Win-Win Finder

Incentive Equilibrium Analysis — resolve conflict so all sides win

by Win Wenger, Ph.D.
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Incentive/Equilibrium Analysis is a fairly recent major creative problem-solving system to find its way into world use. It was first introduced in 1987 by this writer, at the annual Creative Problem-Solving Institute in Buffalo, New York, where some form of it has been practiced each year since. I/E Analysis has turned out to be far more than only a very good system for solving problems, and we will explore some of its other uses after the instructions below. First, we present it as a group creative solution-finding procedure.
The first 7 steps of I/E Analysis require, the first time tried, between 1 and 3 hours, and subsequently can be performed in about half to three quarters of an hour. Step 8 is a function of other variables, these mostly being the prior experience of participants, and can run between a few minutes and several hours.

For quick reference, use the handy Summary of Steps to Basic Win-Win Finder.

The Basis of Incentive/Equilibrium Analysis

Problems which last a while, despite varied good efforts to solve them—especially problems in the firm or in society involving large numbers of people—are usually situations in equilibrium. By definition, these are in self-defending homeostasis or sociostasis. Self-balancing, they reflexively maintain themselves, often in complex or sophisticated ways.

Identify and intercept the reflexive negative feedbacks by means of which a homeostatic situation or system maintains its equilibrium, and you can change that system almost without effort, with low cost in energy or money. To override that reflexive feedback is what drives up costs and makes solving that problem situation expensive, difficult or impossible.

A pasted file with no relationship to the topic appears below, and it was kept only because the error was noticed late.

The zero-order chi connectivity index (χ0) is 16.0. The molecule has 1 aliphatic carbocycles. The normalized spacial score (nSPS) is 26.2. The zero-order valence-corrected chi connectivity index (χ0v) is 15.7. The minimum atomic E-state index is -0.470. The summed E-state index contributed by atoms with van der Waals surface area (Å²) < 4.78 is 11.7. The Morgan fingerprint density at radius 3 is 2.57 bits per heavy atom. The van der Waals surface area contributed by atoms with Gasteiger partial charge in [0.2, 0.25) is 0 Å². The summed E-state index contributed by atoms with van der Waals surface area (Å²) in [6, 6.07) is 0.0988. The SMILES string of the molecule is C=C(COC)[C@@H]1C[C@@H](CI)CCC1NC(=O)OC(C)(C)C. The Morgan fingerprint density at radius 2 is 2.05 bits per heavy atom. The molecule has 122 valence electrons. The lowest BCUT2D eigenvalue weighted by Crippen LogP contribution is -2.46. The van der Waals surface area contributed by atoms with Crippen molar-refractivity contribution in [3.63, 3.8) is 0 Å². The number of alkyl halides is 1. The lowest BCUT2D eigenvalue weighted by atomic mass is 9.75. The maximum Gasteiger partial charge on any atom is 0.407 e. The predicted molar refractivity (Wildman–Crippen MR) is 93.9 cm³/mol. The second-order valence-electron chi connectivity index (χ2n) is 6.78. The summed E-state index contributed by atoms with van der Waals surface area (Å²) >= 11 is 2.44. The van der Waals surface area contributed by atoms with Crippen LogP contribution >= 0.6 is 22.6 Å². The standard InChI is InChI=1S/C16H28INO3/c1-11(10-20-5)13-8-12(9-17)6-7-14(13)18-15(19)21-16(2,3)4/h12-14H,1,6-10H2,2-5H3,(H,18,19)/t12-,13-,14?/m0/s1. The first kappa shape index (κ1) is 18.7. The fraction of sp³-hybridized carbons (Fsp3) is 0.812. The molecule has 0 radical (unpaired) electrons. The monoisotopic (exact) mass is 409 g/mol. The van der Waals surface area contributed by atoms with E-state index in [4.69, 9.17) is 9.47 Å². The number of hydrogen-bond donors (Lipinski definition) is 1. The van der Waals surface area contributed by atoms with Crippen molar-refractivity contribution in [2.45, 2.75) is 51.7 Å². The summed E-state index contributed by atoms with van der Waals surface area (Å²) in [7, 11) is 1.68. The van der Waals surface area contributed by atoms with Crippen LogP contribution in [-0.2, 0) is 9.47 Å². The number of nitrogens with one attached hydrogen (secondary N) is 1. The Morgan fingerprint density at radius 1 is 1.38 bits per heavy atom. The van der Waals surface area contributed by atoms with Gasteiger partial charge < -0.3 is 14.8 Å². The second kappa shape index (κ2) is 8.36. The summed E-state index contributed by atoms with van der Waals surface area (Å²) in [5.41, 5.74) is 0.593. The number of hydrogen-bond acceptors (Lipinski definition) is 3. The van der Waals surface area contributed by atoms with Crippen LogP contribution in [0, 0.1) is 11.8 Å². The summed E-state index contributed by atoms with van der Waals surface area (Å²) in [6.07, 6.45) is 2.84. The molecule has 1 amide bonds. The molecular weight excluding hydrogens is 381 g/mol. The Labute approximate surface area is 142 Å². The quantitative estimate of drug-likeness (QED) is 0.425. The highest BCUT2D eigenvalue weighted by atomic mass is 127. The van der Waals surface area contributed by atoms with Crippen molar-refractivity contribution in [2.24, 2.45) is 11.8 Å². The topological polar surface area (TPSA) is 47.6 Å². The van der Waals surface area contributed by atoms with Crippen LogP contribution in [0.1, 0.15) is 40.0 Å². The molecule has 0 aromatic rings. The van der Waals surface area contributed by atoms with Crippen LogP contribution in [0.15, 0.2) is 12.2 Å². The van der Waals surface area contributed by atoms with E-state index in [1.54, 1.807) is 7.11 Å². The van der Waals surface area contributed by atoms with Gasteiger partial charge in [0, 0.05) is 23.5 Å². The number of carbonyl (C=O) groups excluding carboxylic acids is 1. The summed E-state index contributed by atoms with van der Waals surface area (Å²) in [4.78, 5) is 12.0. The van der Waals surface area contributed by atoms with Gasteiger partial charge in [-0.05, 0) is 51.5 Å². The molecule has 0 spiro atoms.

Problems which are major, especially problems which involve many people, subsist from the behaviors of the people in that self-equilibrating situation –usually reflexive, usually undertaken for wholly different conscious motives than are the unconscious motives which are controlling the behaviors.

The tendency of most complexly sociostatic situations is to retain and restore equilibrium by unconscious reflex, regardless of the conscious motives of those involved—just as the homeostatic physical human body maintains its million-and-one complex balances by unconscious reflex, leaving the person’s conscious mind free to address other issues.

Acerbation Factor

Others looking on, or those adversely affected by the continuance or chronic return of the problem situation, assume that the controlling motives which direct people in those system-reflexive behaviors are conscious. They make severely negative judgments about the (presumably) conscious motives of those who keep the problem going. These judgments are almost always highly insulting as well as inaccurate, and engender the hostilities so frequently featured in major problem equilibria.

Where large numbers of people are involved, and especially in hierarchical and complex situations, there tends to develop a very great difference between what benefits the common good and what will benefit one’s own narrowly selfish interests.

Where such a difference exists, necessarily persons motivated by self-interest will advance—and at the expense of people who are motivated by what would benefit the whole.

To the extent such a difference is allowed to exist (or where you are very persuasive), such situations necessarily punish humanitarian and “higher” motivations. You can reduce to some extent that difference and that punishment, but you cannot entirely eliminate it. If what benefited selfish interests entirely benefited also the common good, the “selfish” would resemble the humanitarian and could not thereby be sorted out in favor of the humanitarian; in all other cases the situation sorts out the humanitarian in favor of the selfish. If you are very persuasive to the point where people on the other side of an issue from you go against their own interests, you soon run out of friends and potential friends.